Over the last six months much progress has been made. A specific time line for future gatherings has been established. The third Council which is scheduled to take place in May of 2006 in Oaxaca, Mexico will provide the Grandmothers with an opportunity to further solidify their agenda. The fourth Council meeting will convene in Dharamsala, India in October of 2006 during which an audience with the Dalai Lama has been  confirmed. Work is being done to bring a live broadcast of this even to those attending the Bioneers conference, the largest annual gathering of sustainability activists in North America with the assistance of Linktv. A letter has also been sent from the Grandmothers Council to the Pope requesting that the Papal Bull of 1493 be retracted. This ancient edict laid the foundation for the subjugation of all indigenous peoples and their lands by the Catholic Church and those allied with it. The letter has been received and is being given serious consideration.

Several initiatives are moving forward concurrently that support the Grandmothers commitment to the education of current and future generations. The film sponsored by the Hartley Film Foundation entitled the “For the Next Seven Generations: The Grandmothers Speak” has been tracking their progress from the beginning, resulting in a 13 minute trailer and over 200 hours of filming towards the completion of a full feature. This work has gained the support of several individual donors and recently received half of a $50,000 grant made to the Grandmothers Councl from Ann Rockefeller Robert’s Fund for Abundance. A book entitled Grandmothers Counsel the World: Indigenous Women offer their Wisdom has been completed by Carol Schaeffer and published by Shambala Press. Finally, the Grandmothers Council website is being designed to inspire and support ongoing networking with interested parties from the global community of activists focused on bringing peace, harmony and balance to the planet.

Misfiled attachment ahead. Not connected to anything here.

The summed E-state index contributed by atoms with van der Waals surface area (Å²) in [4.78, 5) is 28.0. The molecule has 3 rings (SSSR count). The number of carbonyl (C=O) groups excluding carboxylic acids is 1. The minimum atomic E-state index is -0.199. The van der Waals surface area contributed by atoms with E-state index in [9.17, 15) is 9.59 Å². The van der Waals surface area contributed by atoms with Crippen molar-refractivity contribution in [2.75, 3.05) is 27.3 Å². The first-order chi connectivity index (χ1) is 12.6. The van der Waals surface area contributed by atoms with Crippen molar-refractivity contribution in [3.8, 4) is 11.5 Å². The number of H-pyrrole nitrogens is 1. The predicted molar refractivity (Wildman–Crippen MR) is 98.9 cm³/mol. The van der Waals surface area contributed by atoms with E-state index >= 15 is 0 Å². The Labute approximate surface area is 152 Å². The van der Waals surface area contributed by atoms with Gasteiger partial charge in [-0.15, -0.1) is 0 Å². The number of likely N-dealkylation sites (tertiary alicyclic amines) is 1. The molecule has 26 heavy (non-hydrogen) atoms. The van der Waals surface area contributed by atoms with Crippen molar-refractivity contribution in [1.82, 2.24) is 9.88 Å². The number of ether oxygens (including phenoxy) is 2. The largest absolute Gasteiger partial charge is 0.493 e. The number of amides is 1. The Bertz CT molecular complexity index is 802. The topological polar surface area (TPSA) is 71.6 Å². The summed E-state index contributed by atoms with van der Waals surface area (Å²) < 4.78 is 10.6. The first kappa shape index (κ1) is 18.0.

Towards this end, a web-based children’s educational initiative is in process with the support of Gina Boltz, the Director of Native Village Publications, a 501©(3) heritage foundation with a mission of promoting awareness, acceptance, and the preservation of North American and indigenous cultures. The website will create opportunities for cross-cultural audio-visual communication through music, artwork, stories, and live conversation. Its purpose is to generate support for the Grandmothers work, support the development of local Councils working to achieve the same agenda, and the sharing of information between indigenous communities and the greater community of activists striving to achieve peace, economic justice, and sustainability.